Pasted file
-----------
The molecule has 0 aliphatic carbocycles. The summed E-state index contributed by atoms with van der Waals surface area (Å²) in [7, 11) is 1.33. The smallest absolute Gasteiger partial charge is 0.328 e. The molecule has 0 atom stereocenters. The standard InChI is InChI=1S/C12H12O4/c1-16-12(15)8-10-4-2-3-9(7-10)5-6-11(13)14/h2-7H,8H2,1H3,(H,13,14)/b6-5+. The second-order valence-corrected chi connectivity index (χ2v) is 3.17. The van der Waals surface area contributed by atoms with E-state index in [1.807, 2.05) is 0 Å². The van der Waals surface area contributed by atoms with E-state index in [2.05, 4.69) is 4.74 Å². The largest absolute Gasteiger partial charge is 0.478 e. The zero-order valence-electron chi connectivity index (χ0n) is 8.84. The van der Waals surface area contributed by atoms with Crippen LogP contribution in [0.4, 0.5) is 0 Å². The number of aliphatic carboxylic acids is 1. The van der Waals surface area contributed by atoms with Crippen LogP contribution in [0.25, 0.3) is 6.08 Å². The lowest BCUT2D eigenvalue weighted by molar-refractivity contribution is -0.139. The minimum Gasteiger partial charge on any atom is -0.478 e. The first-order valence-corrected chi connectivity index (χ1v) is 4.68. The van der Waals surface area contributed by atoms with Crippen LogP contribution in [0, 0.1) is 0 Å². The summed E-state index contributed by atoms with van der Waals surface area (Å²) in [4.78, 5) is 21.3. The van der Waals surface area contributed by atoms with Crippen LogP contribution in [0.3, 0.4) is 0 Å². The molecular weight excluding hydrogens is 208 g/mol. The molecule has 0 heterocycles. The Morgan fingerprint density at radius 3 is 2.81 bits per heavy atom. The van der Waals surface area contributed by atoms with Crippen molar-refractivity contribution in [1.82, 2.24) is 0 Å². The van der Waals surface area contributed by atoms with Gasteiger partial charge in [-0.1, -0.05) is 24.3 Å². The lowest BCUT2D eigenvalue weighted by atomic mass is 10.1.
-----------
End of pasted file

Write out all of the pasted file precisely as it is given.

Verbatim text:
The molecule has 0 aliphatic carbocycles. The summed E-state index contributed by atoms with van der Waals surface area (Å²) in [7, 11) is 1.33. The smallest absolute Gasteiger partial charge is 0.328 e. The molecule has 0 atom stereocenters. The standard InChI is InChI=1S/C12H12O4/c1-16-12(15)8-10-4-2-3-9(7-10)5-6-11(13)14/h2-7H,8H2,1H3,(H,13,14)/b6-5+. The second-order valence-corrected chi connectivity index (χ2v) is 3.17. The van der Waals surface area contributed by atoms with E-state index in [1.807, 2.05) is 0 Å². The van der Waals surface area contributed by atoms with E-state index in [2.05, 4.69) is 4.74 Å². The largest absolute Gasteiger partial charge is 0.478 e. The zero-order valence-electron chi connectivity index (χ0n) is 8.84. The van der Waals surface area contributed by atoms with Crippen LogP contribution in [0.4, 0.5) is 0 Å². The number of aliphatic carboxylic acids is 1. The van der Waals surface area contributed by atoms with Crippen LogP contribution in [0.25, 0.3) is 6.08 Å². The lowest BCUT2D eigenvalue weighted by molar-refractivity contribution is -0.139. The minimum Gasteiger partial charge on any atom is -0.478 e. The first-order valence-corrected chi connectivity index (χ1v) is 4.68. The van der Waals surface area contributed by atoms with Crippen LogP contribution in [0, 0.1) is 0 Å². The summed E-state index contributed by atoms with van der Waals surface area (Å²) in [4.78, 5) is 21.3. The van der Waals surface area contributed by atoms with Crippen LogP contribution in [0.3, 0.4) is 0 Å². The molecular weight excluding hydrogens is 208 g/mol. The molecule has 0 heterocycles. The Morgan fingerprint density at radius 3 is 2.81 bits per heavy atom. The van der Waals surface area contributed by atoms with Crippen molar-refractivity contribution in [1.82, 2.24) is 0 Å². The van der Waals surface area contributed by atoms with Gasteiger partial charge in [-0.1, -0.05) is 24.3 Å². The lowest BCUT2D eigenvalue weighted by atomic mass is 10.1.